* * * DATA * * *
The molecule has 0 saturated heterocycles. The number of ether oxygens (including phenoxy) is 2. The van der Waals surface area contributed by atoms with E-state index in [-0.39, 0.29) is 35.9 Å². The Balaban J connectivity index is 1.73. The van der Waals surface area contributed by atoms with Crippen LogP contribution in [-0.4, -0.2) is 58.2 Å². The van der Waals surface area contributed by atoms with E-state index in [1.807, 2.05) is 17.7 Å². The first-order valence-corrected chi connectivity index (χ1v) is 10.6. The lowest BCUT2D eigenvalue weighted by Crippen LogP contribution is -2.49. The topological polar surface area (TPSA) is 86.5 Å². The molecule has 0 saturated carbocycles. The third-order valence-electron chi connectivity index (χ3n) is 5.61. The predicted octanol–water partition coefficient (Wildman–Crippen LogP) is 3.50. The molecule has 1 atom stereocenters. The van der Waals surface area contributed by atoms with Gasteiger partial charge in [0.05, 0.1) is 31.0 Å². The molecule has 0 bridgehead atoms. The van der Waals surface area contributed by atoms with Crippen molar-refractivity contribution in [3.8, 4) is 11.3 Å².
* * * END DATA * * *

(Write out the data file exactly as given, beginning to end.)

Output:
The molecule has 0 saturated heterocycles. The number of ether oxygens (including phenoxy) is 2. The van der Waals surface area contributed by atoms with E-state index in [-0.39, 0.29) is 35.9 Å². The Balaban J connectivity index is 1.73. The van der Waals surface area contributed by atoms with Crippen LogP contribution in [-0.4, -0.2) is 58.2 Å². The van der Waals surface area contributed by atoms with E-state index in [1.807, 2.05) is 17.7 Å². The first-order valence-corrected chi connectivity index (χ1v) is 10.6. The lowest BCUT2D eigenvalue weighted by Crippen LogP contribution is -2.49. The topological polar surface area (TPSA) is 86.5 Å². The molecule has 0 saturated carbocycles. The third-order valence-electron chi connectivity index (χ3n) is 5.61. The predicted octanol–water partition coefficient (Wildman–Crippen LogP) is 3.50. The molecule has 1 atom stereocenters. The van der Waals surface area contributed by atoms with Gasteiger partial charge in [0.05, 0.1) is 31.0 Å². The molecule has 0 bridgehead atoms. The van der Waals surface area contributed by atoms with Crippen molar-refractivity contribution in [3.8, 4) is 11.3 Å².